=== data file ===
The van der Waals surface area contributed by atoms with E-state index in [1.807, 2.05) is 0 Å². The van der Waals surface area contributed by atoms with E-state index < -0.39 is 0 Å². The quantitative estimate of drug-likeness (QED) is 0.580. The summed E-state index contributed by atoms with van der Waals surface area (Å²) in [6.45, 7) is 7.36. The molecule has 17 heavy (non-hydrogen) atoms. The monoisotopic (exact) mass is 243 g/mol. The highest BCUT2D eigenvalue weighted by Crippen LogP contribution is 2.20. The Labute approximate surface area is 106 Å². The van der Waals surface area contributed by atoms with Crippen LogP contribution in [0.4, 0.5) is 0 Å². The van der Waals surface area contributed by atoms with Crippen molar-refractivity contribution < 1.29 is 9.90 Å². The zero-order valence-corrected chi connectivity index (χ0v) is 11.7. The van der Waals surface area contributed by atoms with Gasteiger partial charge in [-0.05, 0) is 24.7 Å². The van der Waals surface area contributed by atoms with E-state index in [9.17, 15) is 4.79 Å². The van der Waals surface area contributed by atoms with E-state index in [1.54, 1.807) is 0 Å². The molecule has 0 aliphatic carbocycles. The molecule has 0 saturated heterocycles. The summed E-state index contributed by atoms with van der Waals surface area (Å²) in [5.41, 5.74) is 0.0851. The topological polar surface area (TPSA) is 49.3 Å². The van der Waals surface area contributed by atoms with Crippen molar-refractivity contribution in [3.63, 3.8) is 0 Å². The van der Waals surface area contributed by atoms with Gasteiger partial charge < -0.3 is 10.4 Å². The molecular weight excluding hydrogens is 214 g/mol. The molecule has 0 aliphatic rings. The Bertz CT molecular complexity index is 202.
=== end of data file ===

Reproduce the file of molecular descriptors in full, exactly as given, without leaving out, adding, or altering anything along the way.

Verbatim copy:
The van der Waals surface area contributed by atoms with E-state index in [1.807, 2.05) is 0 Å². The van der Waals surface area contributed by atoms with E-state index < -0.39 is 0 Å². The quantitative estimate of drug-likeness (QED) is 0.580. The summed E-state index contributed by atoms with van der Waals surface area (Å²) in [6.45, 7) is 7.36. The molecule has 17 heavy (non-hydrogen) atoms. The monoisotopic (exact) mass is 243 g/mol. The highest BCUT2D eigenvalue weighted by Crippen LogP contribution is 2.20. The Labute approximate surface area is 106 Å². The van der Waals surface area contributed by atoms with Crippen LogP contribution in [0.4, 0.5) is 0 Å². The van der Waals surface area contributed by atoms with Crippen molar-refractivity contribution < 1.29 is 9.90 Å². The zero-order valence-corrected chi connectivity index (χ0v) is 11.7. The van der Waals surface area contributed by atoms with Gasteiger partial charge in [-0.05, 0) is 24.7 Å². The van der Waals surface area contributed by atoms with E-state index in [9.17, 15) is 4.79 Å². The van der Waals surface area contributed by atoms with E-state index in [1.54, 1.807) is 0 Å². The molecule has 0 aliphatic carbocycles. The molecule has 0 saturated heterocycles. The summed E-state index contributed by atoms with van der Waals surface area (Å²) in [5.41, 5.74) is 0.0851. The topological polar surface area (TPSA) is 49.3 Å². The van der Waals surface area contributed by atoms with Crippen molar-refractivity contribution in [3.63, 3.8) is 0 Å². The van der Waals surface area contributed by atoms with Gasteiger partial charge < -0.3 is 10.4 Å². The molecular weight excluding hydrogens is 214 g/mol. The molecule has 0 aliphatic rings. The Bertz CT molecular complexity index is 202.